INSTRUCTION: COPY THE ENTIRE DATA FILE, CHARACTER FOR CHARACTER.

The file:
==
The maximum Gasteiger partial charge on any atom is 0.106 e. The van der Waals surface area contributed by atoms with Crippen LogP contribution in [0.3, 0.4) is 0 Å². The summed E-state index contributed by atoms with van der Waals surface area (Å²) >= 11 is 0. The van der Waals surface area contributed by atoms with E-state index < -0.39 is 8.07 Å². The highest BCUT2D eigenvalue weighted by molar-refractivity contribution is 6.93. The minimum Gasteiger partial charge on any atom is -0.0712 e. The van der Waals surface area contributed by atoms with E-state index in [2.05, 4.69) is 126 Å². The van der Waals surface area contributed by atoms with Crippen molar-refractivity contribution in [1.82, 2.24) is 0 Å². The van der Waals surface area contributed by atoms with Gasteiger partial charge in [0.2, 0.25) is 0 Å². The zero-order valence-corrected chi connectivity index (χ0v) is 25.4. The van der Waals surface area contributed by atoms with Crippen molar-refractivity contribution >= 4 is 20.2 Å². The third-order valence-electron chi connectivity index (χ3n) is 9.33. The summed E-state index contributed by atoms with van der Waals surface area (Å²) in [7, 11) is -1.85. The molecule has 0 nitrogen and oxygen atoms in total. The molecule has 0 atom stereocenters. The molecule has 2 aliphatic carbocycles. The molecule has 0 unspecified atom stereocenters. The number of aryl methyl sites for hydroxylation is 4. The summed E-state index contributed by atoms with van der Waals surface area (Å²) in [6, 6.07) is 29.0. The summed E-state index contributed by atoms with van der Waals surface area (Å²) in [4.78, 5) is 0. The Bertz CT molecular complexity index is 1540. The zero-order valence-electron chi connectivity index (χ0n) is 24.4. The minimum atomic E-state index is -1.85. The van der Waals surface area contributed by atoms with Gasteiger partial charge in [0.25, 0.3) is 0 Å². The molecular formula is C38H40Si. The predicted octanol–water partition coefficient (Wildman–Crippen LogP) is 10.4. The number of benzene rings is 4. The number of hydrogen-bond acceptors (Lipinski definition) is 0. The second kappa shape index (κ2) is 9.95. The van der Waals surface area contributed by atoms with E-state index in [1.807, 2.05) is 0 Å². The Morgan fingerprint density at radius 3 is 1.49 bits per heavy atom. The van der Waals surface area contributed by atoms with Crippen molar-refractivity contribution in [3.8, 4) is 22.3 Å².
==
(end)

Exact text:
The maximum Gasteiger partial charge on any atom is 0.106 e. The van der Waals surface area contributed by atoms with Crippen LogP contribution in [0.3, 0.4) is 0 Å². The summed E-state index contributed by atoms with van der Waals surface area (Å²) >= 11 is 0. The van der Waals surface area contributed by atoms with E-state index < -0.39 is 8.07 Å². The highest BCUT2D eigenvalue weighted by molar-refractivity contribution is 6.93. The minimum Gasteiger partial charge on any atom is -0.0712 e. The van der Waals surface area contributed by atoms with E-state index in [2.05, 4.69) is 126 Å². The van der Waals surface area contributed by atoms with Crippen molar-refractivity contribution in [1.82, 2.24) is 0 Å². The van der Waals surface area contributed by atoms with Gasteiger partial charge in [0.2, 0.25) is 0 Å². The zero-order valence-corrected chi connectivity index (χ0v) is 25.4. The van der Waals surface area contributed by atoms with Crippen molar-refractivity contribution >= 4 is 20.2 Å². The third-order valence-electron chi connectivity index (χ3n) is 9.33. The summed E-state index contributed by atoms with van der Waals surface area (Å²) in [7, 11) is -1.85. The molecule has 0 nitrogen and oxygen atoms in total. The molecule has 0 atom stereocenters. The molecule has 2 aliphatic carbocycles. The molecule has 0 unspecified atom stereocenters. The number of aryl methyl sites for hydroxylation is 4. The summed E-state index contributed by atoms with van der Waals surface area (Å²) in [6, 6.07) is 29.0. The summed E-state index contributed by atoms with van der Waals surface area (Å²) in [4.78, 5) is 0. The Bertz CT molecular complexity index is 1540. The zero-order valence-electron chi connectivity index (χ0n) is 24.4. The minimum atomic E-state index is -1.85. The van der Waals surface area contributed by atoms with Gasteiger partial charge in [0.25, 0.3) is 0 Å². The molecular formula is C38H40Si. The predicted octanol–water partition coefficient (Wildman–Crippen LogP) is 10.4. The number of benzene rings is 4. The number of hydrogen-bond acceptors (Lipinski definition) is 0. The second kappa shape index (κ2) is 9.95. The van der Waals surface area contributed by atoms with E-state index in [1.807, 2.05) is 0 Å². The Morgan fingerprint density at radius 3 is 1.49 bits per heavy atom. The van der Waals surface area contributed by atoms with Crippen molar-refractivity contribution in [3.8, 4) is 22.3 Å².